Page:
• Lisa Brown of the United Kingdom was not so lucky. The 22-year-old woman was sentenced to life in prison in the murder of her mother after a judge ruled that her lack of empathy did not mitigate the gravity of the crime.
Explanation for collecting child porn

The compulsive behaviors and zealous collecting of many individuals with Asperger's is being invoked to explain certain types of criminal conduct, such as computer misconduct or child pornography collecting.

Computer hacker Gary McKinnon

The Slate article features the high-profile case of Gary McKinnon, the British computer geek who hacked into U.S. military and NASA computers looking for proof that the U.S. government had covered up evidence of UFO landings. He claims Asperger's made him compulsively driven to search for evidence of alien spacecraft.

This type of defense is ready-made for compulsive collecting of child pornography images. In an Iowa case this year, a judge reduced a pornography possession sentence after concluding that Asperger's "might very well explain the number of images" the man had acquired. Similarly, across the Atlantic a 21-year-old student in the United Kingdom was sentenced to just four months in jail for possession of 922 pornographic images of children. Other courts have been less sympathetic to this version of a diminished capacity defense.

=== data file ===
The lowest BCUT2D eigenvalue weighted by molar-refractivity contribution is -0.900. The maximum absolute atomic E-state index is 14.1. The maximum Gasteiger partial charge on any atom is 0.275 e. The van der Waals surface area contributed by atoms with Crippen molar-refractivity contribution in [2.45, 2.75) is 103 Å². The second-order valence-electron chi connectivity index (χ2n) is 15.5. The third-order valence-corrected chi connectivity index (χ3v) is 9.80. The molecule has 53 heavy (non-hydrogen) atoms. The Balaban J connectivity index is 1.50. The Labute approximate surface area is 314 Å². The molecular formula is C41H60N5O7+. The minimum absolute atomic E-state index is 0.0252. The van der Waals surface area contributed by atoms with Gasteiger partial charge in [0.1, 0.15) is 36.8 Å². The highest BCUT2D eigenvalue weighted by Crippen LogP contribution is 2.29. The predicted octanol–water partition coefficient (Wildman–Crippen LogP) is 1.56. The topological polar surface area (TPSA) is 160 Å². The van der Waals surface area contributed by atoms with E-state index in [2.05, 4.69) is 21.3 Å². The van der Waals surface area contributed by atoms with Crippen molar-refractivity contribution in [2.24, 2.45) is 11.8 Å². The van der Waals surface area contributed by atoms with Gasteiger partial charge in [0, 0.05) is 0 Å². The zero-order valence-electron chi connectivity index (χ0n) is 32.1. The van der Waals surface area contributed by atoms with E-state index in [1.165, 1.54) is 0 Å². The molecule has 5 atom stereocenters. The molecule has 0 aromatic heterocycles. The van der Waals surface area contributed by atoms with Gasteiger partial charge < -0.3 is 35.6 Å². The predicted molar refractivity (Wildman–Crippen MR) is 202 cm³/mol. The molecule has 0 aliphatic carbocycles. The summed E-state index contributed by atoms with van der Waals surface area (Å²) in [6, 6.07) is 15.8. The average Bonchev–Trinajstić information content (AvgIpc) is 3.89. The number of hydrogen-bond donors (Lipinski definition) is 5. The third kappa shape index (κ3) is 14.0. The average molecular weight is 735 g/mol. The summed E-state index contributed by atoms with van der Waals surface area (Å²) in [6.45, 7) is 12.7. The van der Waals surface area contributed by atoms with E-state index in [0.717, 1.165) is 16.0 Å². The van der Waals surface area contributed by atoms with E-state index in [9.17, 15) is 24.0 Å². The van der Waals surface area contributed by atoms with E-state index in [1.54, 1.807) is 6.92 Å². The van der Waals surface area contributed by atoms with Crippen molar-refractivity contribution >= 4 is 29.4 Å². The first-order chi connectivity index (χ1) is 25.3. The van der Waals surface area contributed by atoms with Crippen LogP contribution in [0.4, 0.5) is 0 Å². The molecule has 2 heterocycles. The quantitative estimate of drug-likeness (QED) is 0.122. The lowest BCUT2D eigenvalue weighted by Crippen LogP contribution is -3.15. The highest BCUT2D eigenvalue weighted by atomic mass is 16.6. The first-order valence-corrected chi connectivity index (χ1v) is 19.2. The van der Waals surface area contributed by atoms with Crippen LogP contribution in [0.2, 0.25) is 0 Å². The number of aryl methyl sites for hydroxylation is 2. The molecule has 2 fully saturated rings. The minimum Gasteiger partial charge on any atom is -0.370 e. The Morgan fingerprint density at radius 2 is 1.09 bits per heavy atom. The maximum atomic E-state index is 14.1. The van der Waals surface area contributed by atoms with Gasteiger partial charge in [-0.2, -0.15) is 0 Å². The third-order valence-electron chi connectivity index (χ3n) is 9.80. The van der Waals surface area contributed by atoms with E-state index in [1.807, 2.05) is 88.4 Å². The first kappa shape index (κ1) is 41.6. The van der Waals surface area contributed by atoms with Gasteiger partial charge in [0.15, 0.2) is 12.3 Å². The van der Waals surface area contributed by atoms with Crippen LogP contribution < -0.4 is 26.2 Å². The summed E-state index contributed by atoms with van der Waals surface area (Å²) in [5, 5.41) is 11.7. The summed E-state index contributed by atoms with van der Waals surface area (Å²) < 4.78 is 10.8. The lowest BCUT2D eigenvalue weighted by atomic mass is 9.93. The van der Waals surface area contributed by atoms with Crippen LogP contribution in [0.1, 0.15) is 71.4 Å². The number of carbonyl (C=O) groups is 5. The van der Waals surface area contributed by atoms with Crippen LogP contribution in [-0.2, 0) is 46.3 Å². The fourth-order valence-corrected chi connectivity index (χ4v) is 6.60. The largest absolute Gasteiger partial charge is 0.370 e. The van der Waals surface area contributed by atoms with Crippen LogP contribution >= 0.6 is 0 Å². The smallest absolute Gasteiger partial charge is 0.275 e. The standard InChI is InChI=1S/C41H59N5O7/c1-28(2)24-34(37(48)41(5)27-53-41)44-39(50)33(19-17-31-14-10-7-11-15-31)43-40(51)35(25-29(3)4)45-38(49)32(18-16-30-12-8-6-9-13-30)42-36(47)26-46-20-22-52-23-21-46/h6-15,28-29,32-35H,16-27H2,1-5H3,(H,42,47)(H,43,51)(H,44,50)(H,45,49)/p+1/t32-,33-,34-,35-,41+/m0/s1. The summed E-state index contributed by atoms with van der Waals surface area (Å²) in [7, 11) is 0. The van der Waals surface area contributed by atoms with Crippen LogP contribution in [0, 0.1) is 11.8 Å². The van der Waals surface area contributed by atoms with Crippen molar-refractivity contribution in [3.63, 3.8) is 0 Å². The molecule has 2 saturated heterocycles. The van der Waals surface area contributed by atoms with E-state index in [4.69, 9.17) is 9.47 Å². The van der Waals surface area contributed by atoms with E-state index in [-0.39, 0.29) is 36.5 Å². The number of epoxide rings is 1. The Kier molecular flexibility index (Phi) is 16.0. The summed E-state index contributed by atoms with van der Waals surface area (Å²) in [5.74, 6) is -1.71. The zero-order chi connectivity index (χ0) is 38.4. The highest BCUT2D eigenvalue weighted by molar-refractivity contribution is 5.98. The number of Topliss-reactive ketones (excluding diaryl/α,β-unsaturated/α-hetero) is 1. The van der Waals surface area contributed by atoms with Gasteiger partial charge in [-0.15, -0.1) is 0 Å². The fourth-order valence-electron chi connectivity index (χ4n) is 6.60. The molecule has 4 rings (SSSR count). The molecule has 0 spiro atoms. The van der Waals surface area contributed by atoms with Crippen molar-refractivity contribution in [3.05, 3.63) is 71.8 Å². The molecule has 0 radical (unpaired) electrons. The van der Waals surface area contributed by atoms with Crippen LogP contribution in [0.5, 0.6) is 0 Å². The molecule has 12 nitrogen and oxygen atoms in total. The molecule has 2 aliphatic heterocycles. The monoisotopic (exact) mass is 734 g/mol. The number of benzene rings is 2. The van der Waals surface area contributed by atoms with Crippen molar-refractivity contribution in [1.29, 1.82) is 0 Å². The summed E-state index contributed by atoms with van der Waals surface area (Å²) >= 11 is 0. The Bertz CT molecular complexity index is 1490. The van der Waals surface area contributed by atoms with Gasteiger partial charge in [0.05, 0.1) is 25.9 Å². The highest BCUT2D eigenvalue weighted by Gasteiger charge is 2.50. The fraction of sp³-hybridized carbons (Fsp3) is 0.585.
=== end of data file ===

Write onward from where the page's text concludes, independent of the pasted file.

Anecdotally, I have heard of Asperger's arguments backfiring. Introduced as mitigation in cases of violent and/or sexual offending, Asperger's may become aggravating by increasing jurors' fear of a defendant because he is perceived as strange and therefore more unpredictable.

At risk in prison

In a final forensic angle, the extreme social awkwardness of Asperger's sufferers puts them at risk in prison, where social interactions are highly scripted and regulated. In one case I was involved in, a prisoner incurred new criminal charges stemming from a bizarre fight triggered by his misperception of social cues.

Indeed, computer hacker McKinnon is raising this issue in an attempt to avoid extradition to the United States. Given his condition, incarceration in a U.S. prison would amount to torture, he contends. As evidence, he cites a 2007 study by psychiatrist David Allen finding that imprisonment is extremely stressful and confusing for men with Asperger's, who find it hard to successfully interact with guards and other prisoners and thus spend much of their time hiding out in fear.

No one knows whether or how exclusion from the upcoming DSM-V, due to be published in 2012, might affect deployment of the diagnosis in court. After all, even if it is not a separate diagnosis, Asperger's will still presumably exist as a condition on the autism spectrum. And, as regular readers of this blog know, plenty of less valid diagnoses are invoked in court despite their absence from the DSM.

Although I understand the logic of the DSM-V work group, I cannot help but wonder -- given the massive influence of the pharmaceutical industry in shaping and perpetuating psychiatric diagnoses -- whether they would be proposing Asperger's for elimination if a money-making drug was available to treat it.

Somehow, I think not.

Further resource:

Barry-Walsh, J.B., & Mullen, P.E. (2004). Forensic aspects of Asperger's Syndrome. Journal of Forensic Psychiatry and Psychology, 15, 96-107.